Mind Candy’s Moshi Monsters Roar to Life Through Toys “R” Us Deal
Facing bankruptcy three years ago, Mind Candy bet its last remaining VC dollars on building a kid-friendly gaming platform.
Already, the idea is starting to pay off.
Since then, the company’s game network (plus aspiring social network) called Moshi Monsters has registered 50 million users, mostly between the ages of 6 and 12 years old, and is adding a new player every second. It’s also on pace to generate $100 million in gross retail sales this year.
At E3 last week, I caught up with Mind Candy’s CEO Michael Acton Smith to hear about how he believes he can leverage the company’s social game roots to build a Facebook alternative for kids under the age of 12 and create an entertainment brand worth billions.
Acton Smith’s ambitious plans include bringing the monsters and other characters from the online virtual world into the physical world.
Mind Candy, which is based in London and has offices in New York, plans to officially announce tomorrow the availability of plush stuffed toys and mini-figurines based on the characters from Moshi Monsters. The toys will be sold exclusively at Toys “R” Us online and in stores nationwide starting in July.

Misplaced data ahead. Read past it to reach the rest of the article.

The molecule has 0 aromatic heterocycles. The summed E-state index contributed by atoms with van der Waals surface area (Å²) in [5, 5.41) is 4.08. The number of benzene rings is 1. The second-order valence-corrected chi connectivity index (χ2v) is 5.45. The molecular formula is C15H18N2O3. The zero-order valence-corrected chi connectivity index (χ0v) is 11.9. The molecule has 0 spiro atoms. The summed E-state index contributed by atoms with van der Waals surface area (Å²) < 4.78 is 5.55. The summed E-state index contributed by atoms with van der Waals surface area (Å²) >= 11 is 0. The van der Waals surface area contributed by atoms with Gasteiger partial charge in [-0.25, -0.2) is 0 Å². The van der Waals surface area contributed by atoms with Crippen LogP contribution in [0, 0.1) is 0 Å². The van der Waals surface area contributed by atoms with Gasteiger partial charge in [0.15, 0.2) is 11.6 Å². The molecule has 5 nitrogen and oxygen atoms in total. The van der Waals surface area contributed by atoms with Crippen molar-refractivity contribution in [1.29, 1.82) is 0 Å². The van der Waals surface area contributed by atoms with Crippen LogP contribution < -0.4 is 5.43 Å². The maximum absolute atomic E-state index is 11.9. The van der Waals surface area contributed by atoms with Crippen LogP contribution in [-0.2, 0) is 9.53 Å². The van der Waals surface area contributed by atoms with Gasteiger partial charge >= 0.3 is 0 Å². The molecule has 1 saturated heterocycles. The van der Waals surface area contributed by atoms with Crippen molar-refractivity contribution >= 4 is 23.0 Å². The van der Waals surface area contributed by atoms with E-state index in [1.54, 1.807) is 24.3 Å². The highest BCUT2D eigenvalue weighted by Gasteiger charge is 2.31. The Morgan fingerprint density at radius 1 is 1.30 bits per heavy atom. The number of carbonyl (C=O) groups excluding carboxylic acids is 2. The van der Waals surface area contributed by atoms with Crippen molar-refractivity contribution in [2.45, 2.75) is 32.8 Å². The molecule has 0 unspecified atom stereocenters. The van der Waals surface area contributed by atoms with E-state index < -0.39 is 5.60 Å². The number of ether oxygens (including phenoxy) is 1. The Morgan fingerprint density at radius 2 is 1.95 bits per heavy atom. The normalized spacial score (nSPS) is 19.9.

The launch of toys in the U.S. follows the popularity of Moshi Monster-branded toys, books, video games, trading cards and a magazine in the UK and Australia, where the game is more popular. Of the 50 million users, only 15 million are in the U.S. today.
Acton Smith’s ambitions are like Harry Potter or SpongeBob SquarePants on steroids.
In addition to toys, he says they are working on music, live tours, a Moshi film and a videogame for the Nintendo DS.
In the game, players choose from one of six virtual pet monsters to name and take care of. They also get to personal and decorate a page and can post notes to a friend’s pinboard, which is a lot like the wall in Facebook. Subscriptions cost $6 a month, but not all users pay.
The company, which has 50 employees, has raised $10 million in venture capital from Index Ventures and Accel Partners.
Here’s a video interview with Acton Smith from the floor of the Los Angeles Convention Center at E3, where his Jimi Hendrix-type attire easily stood out from the rest of the hardcore gamers: